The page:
Language can be used as a weapon: those who have access to decent, thorough education can wield their words in a manner that dominates and oppresses those who do not possess that capability. When one party uses Latin it is a blatant display of knowledge that carries with it an easy confidence that stems from privilege. This is not about intelligence or clarity, but about education: who has it and who doesn't. If you are going to enter into the debate you must acquire this learning for yourself, not to conform to the standard set but to have the same mastery of language.

Friday, 1 March 2013

Identifying with Rita, "Passing/Out: Thoughts on Split Class Subjectivity"

Since starting higher education, my class has been on my mind: does it show? In what ways do I pass? What am I assumed to be? How to present myself and my roots without being obnoxiously bolshy, etc? In one of my first A-level Art History lessons, the lecturer in her 60's, who ordinarily was lovely (resembling Marianne Faithful, with grey mullet and cough mixture addiction anecdotes), was trying to help the class imagine the traditions of the put-on poverty of many middle-class artists, who after leaving home and rejecting financial assistance live in poor areas and experience life (or the earthiness of poverty or whatever it is they are looking for) away from their bourgeois family nests. Anyway, my lecturer asked us to imagine that we all left home and "moved to Saint Mary's, or Northam Estate say", and the second of these "poor rough" areas was where I was living at that time. Looking back, I regret that I did not point this out to the lecturer, who teaching an Art History A-level class standardly (and wrongly) assumed us all be middle-class; but at the time I was embarrassed by this slight, and perhaps even ashamed. Embarrassed of being poor and not even in a glamorous-struggling-artist kind of way.
Awkward scenes such as this have been a recurring presence from that point onwards, and I believe the more you progress within the education system the stronger the assumption becomes - to the extent that your progression is taken as proof you have assimilated and that their assumptions are finally correct: you are middle-class now! More recently, starting my MPhil, thoughts around class and education, about passing or being assumed to be middle class have returned. How to mix identifying myself as working-class while doing a PhD - yet I have no income/salary nor enjoy any of the connections, safety nets, security, or status of the middle-classes? I have no reason to rethink the kosherness of that identification, simply because I have ideas above my station. Part of the first chapter of my PhD will be dealing with class and the body, and I've been looking at the work of Jo Spence. I found a wonderful piece of writing by Spence in her book Cultural Sniping - it is helpful in making sense of the experience of being a working-class student or academic, the feeling that you do not fit neatly in either class and are somehow an intruder in both.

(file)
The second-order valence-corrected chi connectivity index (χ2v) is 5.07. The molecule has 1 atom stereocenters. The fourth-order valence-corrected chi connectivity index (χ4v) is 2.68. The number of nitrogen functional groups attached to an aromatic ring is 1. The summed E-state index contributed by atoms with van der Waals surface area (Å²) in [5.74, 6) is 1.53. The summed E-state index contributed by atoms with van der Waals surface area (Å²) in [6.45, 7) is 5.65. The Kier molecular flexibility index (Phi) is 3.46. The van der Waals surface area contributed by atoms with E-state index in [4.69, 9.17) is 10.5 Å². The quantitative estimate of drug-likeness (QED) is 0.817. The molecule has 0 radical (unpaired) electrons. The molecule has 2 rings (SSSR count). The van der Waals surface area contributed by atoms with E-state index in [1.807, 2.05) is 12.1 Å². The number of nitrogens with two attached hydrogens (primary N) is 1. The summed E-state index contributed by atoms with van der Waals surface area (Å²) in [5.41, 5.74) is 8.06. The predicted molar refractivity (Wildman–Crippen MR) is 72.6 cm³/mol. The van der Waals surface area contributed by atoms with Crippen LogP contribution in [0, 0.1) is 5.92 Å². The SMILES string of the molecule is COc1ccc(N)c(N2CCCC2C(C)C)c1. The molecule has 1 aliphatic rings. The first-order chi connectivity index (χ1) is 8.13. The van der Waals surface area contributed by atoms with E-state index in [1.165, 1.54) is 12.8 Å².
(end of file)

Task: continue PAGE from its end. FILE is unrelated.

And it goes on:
Jo Spence writing in 1991:
"Going into higher education was the most amazing thing that ever happened to me, but it was also one of the most painful because it couldn't deal with the conflict that I wanted to theorise, which was class. It gave me some amazing tools, though, which I'll always have, but I felt very much like the woman in the film Educating Rita who says she feels like an intellectual 'half caste'. I've had neither a good education nor a thorough education, nor have I had no education. I have crossed boundaries and I am in limbo land. I'm sorry to talk in parables but I think the story of the ugly duckling is very important because it ties up the story of Cinderella. If I was going to do the Cinderella work again I would concentrate on the ugly sisters. The point about the ugly duckling story is that you have to know who you can relate to, who are your group. In class terms, crossing social barriers, my greatest pleasure in life would be to understand what group I belong to. But at least now I understand that I never assimilated, I only masqueraded".